There have also been numerous minor leagues games in Hudson Valley (NY Penn League, Low-A affiliate of Texas at the time – now with Tampa Bay), New Britain (AA affiliate of Minnesota), and Pawtucket (AAA affiliate of Boston). Once I even was at a Japanese League game in Tokyo. Once again, there’s a game I’d love to find the boxscore for but I don’t recall the exact date.
Throughout the years, however, I’ve attended more games at Fenway Park than possibly all of these other stadiums combined. Much of this is proximity as the bulk of the last decade I have spent living in the Boston area. Attending a game at Fenway Park is convenient but more importantly, it’s a wonderful ballpark. It’s one of the most historic ballparks in baseball history for good reason and has witnessed baseball’s greatest for nearly a full century. A detailed look at said history was recently published in a a book entitled Remembering Fenway Park that I recently reviewed at BFTB. There’s also this partial list:
- Fenway Park was home to the careers of Ted Williams, Carl Yastrzemski, and Jim Rice
- Wade Boggs, Cy Young, Tris Speaker, Babe Ruth, Dennis Eckersley, and Carlton Fisk also spent portions of their careers playing their home games at Fenway Park on their way to the Hall of Fame.
- The foul pole down the first base line has been renamed “Pesky’s Pole” in honor of Johnny Pesky. Pesky spent the first 8 years of his 10 year career playing shortstop and third base for the Red Sox from 1942 through 1952 – except for a four-year hiatus during World War II. During his Boston career he batted .313/.401/.393 with a grand total of 13 HR in 4,760 plate appearances.
- Williams batted .406 in 1941. And .388 in 1957.
- Williams also scored 150 runs in 1949.
- Boggs had 240 hits in 1985.
- Earl Webb hit 67 doubles in 1931. Speaker had 22 triples in 1913.
- David Ortiz hit 54 HR in 2006.
- Jimmie Foxx drove in 175 runs in 1938.
- Pedro Martinez, yet another future Hall of Famer on this list, struck out 313 batters in 1999 (when he won his second of three Cy Young Awards after going 23-4 with a 2.07 ERA)
I’ve been to my share of memorable games at Fenway Park too.
May 19, 2008 in particular was one of the better games. Angela and I had tickets for that Monday night’s game. We had both been sick the few days preceding the date of the game, so the fact that we had tickets had nearly eluded both of us. That Monday we both had left work early because we still weren’t feeling any better. As we sat at home early that afternoon, contemplating whether we had the appetite to make dinner, it dawned on us that we had tickets for the game that night. We figured we’d go and if we left after a few innings then so be it, at least we would catch part of the game. Shortly around the fifth inning I realized that Jon Lester had not yet allowed a hit to the visiting Royals. I knew then that we weren’t leaving early. In fact, I don’t believe I got up from my seat the remainder of the game. Lester would finish the game, striking out 9 while only walking 2. We nearly forgot we had tickets for the game and ended up witnessing Lester’s no-hitter.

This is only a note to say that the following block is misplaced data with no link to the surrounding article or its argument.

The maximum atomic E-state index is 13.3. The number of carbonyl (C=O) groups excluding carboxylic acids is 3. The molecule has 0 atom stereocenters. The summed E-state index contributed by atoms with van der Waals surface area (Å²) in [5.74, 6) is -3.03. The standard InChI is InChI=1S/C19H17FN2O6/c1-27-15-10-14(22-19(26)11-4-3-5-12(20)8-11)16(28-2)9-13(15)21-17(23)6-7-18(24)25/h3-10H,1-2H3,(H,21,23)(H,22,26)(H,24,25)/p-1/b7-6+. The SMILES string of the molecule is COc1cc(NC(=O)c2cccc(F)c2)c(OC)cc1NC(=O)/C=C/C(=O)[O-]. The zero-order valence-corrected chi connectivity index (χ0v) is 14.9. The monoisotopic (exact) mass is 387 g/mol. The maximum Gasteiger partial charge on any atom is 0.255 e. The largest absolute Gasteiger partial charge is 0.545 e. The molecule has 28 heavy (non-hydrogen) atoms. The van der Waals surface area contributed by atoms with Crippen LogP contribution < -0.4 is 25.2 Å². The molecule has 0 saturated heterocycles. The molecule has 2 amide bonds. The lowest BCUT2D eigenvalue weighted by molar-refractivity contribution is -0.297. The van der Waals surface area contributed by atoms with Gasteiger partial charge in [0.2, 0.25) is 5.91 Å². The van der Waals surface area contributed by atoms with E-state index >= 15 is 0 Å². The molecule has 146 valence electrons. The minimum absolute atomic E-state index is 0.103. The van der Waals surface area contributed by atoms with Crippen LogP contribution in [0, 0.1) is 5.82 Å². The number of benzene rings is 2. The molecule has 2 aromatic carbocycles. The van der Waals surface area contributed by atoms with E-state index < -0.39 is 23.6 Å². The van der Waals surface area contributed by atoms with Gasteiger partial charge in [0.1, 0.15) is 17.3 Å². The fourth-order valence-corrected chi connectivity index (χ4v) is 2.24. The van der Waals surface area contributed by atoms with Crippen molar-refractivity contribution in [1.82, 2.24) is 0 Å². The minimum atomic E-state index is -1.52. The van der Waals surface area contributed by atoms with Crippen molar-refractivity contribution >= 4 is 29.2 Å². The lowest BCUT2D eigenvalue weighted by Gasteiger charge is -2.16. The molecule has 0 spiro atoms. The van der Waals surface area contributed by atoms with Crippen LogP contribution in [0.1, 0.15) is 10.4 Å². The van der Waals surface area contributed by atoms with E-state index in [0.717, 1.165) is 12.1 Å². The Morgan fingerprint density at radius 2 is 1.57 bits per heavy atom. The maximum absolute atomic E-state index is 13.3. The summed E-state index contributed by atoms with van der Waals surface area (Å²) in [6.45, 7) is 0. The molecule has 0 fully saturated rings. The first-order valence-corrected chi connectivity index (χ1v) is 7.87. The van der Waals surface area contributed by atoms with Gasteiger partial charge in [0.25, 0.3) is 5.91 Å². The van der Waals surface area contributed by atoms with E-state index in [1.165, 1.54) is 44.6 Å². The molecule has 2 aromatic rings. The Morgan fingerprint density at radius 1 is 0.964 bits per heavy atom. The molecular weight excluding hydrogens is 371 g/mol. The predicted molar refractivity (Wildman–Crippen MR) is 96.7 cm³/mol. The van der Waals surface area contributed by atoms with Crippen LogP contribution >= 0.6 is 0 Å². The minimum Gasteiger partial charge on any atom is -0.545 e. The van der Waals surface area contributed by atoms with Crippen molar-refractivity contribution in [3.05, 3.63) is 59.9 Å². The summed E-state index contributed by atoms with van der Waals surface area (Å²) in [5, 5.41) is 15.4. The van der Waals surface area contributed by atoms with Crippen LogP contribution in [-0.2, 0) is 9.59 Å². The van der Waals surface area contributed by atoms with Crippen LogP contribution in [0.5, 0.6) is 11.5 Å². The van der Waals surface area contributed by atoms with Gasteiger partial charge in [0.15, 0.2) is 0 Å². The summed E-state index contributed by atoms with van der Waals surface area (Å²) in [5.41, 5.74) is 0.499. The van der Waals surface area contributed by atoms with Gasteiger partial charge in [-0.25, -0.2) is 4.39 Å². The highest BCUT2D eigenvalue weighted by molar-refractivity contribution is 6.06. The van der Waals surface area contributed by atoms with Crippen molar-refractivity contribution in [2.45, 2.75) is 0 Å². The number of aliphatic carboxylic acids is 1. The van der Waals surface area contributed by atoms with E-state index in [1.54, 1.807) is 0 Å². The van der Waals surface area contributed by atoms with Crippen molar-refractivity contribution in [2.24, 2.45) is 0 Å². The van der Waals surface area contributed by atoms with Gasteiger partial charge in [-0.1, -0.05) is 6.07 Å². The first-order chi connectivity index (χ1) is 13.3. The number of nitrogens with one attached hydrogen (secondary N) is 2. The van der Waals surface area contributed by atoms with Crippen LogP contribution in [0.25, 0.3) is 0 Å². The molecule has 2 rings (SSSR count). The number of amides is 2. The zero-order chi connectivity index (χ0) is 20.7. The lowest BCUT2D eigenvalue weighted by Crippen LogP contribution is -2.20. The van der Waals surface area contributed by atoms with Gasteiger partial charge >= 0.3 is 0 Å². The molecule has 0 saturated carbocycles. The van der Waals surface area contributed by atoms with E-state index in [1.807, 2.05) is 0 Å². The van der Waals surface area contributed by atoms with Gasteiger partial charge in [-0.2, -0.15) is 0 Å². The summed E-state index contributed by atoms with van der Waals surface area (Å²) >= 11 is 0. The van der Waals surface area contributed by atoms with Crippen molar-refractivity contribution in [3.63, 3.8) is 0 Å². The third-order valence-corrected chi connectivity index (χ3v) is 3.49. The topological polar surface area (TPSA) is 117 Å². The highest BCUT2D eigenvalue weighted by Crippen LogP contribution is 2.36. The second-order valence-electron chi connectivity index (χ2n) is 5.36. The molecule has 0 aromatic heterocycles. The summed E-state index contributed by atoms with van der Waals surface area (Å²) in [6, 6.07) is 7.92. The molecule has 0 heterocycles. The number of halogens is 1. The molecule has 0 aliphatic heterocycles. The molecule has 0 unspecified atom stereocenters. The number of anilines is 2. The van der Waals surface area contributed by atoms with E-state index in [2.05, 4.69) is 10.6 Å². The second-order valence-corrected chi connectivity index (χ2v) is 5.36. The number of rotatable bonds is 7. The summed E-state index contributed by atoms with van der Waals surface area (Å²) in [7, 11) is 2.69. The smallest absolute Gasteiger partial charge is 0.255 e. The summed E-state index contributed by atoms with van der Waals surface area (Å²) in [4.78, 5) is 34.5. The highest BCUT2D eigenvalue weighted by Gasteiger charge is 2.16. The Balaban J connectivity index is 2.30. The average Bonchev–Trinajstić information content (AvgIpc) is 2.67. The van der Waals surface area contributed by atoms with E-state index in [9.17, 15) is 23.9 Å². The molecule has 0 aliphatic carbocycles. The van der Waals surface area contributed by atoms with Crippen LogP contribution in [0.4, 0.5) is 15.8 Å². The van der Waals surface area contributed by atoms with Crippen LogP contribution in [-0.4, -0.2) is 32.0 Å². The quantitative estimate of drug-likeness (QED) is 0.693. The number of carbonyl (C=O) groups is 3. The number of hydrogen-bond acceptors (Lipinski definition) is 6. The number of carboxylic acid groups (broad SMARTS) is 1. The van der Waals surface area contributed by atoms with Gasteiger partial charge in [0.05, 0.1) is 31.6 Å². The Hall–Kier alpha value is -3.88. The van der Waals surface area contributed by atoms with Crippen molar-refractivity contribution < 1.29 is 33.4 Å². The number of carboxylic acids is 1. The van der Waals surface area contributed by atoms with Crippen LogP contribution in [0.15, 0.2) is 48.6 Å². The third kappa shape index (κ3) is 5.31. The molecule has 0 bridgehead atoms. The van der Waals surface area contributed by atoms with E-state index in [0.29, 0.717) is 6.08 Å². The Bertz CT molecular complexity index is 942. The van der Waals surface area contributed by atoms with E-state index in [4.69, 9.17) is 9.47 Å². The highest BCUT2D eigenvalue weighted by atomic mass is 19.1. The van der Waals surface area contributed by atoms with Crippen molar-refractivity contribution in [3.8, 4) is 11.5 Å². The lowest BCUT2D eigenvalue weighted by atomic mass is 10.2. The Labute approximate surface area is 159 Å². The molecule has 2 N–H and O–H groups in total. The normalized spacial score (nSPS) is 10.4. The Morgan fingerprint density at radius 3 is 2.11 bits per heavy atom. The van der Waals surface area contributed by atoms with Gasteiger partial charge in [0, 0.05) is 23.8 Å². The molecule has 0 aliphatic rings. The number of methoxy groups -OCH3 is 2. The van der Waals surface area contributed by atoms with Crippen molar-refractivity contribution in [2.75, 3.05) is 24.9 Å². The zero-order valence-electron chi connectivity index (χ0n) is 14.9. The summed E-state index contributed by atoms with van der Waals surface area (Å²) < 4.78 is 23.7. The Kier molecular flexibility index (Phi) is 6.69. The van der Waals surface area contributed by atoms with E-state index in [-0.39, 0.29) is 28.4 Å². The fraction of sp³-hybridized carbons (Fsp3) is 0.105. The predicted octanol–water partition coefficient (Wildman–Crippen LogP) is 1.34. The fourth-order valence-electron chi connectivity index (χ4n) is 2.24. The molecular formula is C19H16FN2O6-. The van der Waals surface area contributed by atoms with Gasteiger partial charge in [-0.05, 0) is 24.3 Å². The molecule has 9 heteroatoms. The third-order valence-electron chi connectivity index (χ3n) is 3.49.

On April 20th, 1912 Fenway Park opened its doors for the first time. The Red Sox won that game, 7-6, against the not-quite-yet hated New York Yankees (technically it was the New York Highlanders at the time). That season the team would enjoy their new ballpark, posting a 57-20 home record on their way to winning 105 total games and the World Series. Attendance figures (and stadium capacities) weren’t then what they are like today but according to Baseball Reference there were 597,096 fans who attended a game at Fenway that year.
Just over a month ago, on April 20th, 2011 the ownership group of the Boston Red Sox announced plans for next year, the 100th anniversary of Fenway Park. And there are some things here that definitely will get a baseball fan excited. Team President Larry Lucchino spoke at a press conference for the team’s plans:
We have decided to take an affirmative and active and engaging approach to this whole thing and try to make this celebration of 100 years unique. In our mind, it deserves a fitting, a grand, and an extended celebration.
The central part of Lucchino’s announcement was the introduction of FenwayPark100.com – a site developed to bring together stories, memories, and the history of the fabled ballpark with a chance for the fans to keep up to date on all of the celebratory events that will be scheduled for next Spring.
Coincidentally next April is also going to be a major milestone in my own personal life. My fiancé and I have set an April 15th date for our wedding next Spring, just a few days before Fenway’s official anniversary date. We plan to get married that Sunday, the same weekend of Patriot’s Day and the Boston Marathon. We’ll go to the Red Sox game that Monday – the team always plays an 11:00 AM game on Marathon Monday – before heading off on a well-deserved honeymoon vacation.
Fenway Park, the stadium that has been such a big part of my life, and the lives of countless others who likely may read this post, will continue to be a lasting memory for years to come.